Korea is a prime example of a country that emerged from the turmoil to become a dominant player in international markets, as the country has become a technology powerhouse. With a high emphasis on education, South Korea is one of the world leaders in the robotics, biotechnology and aerospace research fields. China and India are following suite, as they work their way through the same development process. (Brazil is well positioned for future growth, and luckily for investors, it also has a very liberal investing climate. To learn more, see Investing In Brazil 101.)

Opportunity: How Investors Can Get In
The development of Asia and the cross-border flow of capital globally present a host of opportunities for investors. For investors who prefer to delegate research and trading responsibilities to professional money managers, there are numerous mutual funds and Asia-specific exchange-traded funds (ETFs) available. These funds run the gamut from regional to country specific, index trackers to sector-specific stock selectors and offer an inexpensive and easy way to benefit from diversification and professional management.

For those who prefer the do-it-yourself method, American Depository Receipts (ADRs) provided an excellent way to buy shares in a foreign company while realizing any dividends and capital gains in U.S. dollars. ADRs are negotiable certificates issued by a U.S. bank representing a specified number of shares (or one share) in a foreign stock that is traded on a U.S. exchange. For example, foreign firms listed on the New York Stock Exchange as ADRs give investors the opportunity to put their money into such internationally known brands as Honda (NYSE:HMC), Hitachi (NYSE:HIT), Mitsubishi (NYSE:MTU) and Sony (NYSE:SNE).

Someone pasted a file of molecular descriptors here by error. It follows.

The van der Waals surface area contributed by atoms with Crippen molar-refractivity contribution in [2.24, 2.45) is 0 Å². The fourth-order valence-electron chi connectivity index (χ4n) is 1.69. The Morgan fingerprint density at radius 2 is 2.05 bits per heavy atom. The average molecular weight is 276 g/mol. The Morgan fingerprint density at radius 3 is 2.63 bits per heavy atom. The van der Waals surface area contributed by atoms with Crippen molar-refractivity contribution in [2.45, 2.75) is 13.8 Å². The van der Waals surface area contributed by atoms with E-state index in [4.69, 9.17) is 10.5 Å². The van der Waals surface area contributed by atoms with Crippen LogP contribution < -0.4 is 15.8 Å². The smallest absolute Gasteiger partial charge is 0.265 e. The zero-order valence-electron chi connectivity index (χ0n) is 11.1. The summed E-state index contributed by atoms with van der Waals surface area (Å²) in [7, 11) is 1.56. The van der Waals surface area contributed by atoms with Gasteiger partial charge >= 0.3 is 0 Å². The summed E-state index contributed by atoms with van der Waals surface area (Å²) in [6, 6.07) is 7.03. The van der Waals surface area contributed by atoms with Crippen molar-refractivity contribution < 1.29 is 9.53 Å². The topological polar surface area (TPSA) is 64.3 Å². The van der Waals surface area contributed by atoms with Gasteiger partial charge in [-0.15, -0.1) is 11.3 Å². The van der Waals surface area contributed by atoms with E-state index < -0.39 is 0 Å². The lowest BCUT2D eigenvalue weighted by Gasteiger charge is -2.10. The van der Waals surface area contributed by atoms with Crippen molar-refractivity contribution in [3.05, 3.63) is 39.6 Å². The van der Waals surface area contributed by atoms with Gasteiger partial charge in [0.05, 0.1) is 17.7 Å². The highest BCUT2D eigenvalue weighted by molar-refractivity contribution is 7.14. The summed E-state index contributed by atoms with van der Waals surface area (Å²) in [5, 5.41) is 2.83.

Different than Western Developed Markets
Asian financial markets, particularly within developing economies, are still generally less mature and less regulated than markets in America or Europe. Bond markets, in particular, are often underdeveloped, as bank financing is much more common than financing via the issuance of corporate debt. On the equity side, Asian markets are less likely to do the same type of capital restructuring that is common in America, with leveraged buyouts and similar maneuvers being exceptions rather than the rule. The wide variety of financial products available through retail banks is also more common in developed countries outside Asia.